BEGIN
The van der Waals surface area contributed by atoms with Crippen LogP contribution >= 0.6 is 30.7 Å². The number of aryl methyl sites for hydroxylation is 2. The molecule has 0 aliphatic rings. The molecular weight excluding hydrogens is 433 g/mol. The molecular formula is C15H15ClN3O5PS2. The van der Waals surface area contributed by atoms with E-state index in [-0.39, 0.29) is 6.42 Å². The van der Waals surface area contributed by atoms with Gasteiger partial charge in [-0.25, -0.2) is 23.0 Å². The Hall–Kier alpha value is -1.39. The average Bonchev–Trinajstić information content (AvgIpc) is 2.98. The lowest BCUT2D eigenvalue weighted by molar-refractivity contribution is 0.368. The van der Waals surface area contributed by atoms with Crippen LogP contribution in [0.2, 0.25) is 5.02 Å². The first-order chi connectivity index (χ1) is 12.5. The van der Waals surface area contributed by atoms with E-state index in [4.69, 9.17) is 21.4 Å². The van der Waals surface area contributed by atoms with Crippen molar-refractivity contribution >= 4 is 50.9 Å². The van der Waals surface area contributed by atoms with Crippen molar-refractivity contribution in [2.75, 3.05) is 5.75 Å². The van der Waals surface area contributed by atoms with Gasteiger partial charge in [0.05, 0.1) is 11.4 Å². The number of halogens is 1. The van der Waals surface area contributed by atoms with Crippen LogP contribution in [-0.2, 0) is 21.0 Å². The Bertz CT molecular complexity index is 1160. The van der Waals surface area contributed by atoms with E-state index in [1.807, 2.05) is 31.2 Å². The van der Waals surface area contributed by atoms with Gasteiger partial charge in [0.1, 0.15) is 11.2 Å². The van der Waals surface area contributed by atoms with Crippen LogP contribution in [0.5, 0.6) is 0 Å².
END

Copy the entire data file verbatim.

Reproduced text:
The van der Waals surface area contributed by atoms with Crippen LogP contribution >= 0.6 is 30.7 Å². The number of aryl methyl sites for hydroxylation is 2. The molecule has 0 aliphatic rings. The molecular weight excluding hydrogens is 433 g/mol. The molecular formula is C15H15ClN3O5PS2. The van der Waals surface area contributed by atoms with E-state index in [-0.39, 0.29) is 6.42 Å². The van der Waals surface area contributed by atoms with Gasteiger partial charge in [-0.25, -0.2) is 23.0 Å². The Hall–Kier alpha value is -1.39. The average Bonchev–Trinajstić information content (AvgIpc) is 2.98. The lowest BCUT2D eigenvalue weighted by molar-refractivity contribution is 0.368. The van der Waals surface area contributed by atoms with Crippen LogP contribution in [0.2, 0.25) is 5.02 Å². The first-order chi connectivity index (χ1) is 12.5. The van der Waals surface area contributed by atoms with E-state index in [4.69, 9.17) is 21.4 Å². The van der Waals surface area contributed by atoms with Crippen molar-refractivity contribution >= 4 is 50.9 Å². The van der Waals surface area contributed by atoms with Crippen molar-refractivity contribution in [2.75, 3.05) is 5.75 Å². The van der Waals surface area contributed by atoms with Gasteiger partial charge in [0.05, 0.1) is 11.4 Å². The number of halogens is 1. The van der Waals surface area contributed by atoms with Crippen LogP contribution in [-0.2, 0) is 21.0 Å². The Bertz CT molecular complexity index is 1160. The van der Waals surface area contributed by atoms with E-state index in [1.807, 2.05) is 31.2 Å². The van der Waals surface area contributed by atoms with Gasteiger partial charge in [0.1, 0.15) is 11.2 Å². The van der Waals surface area contributed by atoms with Crippen LogP contribution in [0.5, 0.6) is 0 Å².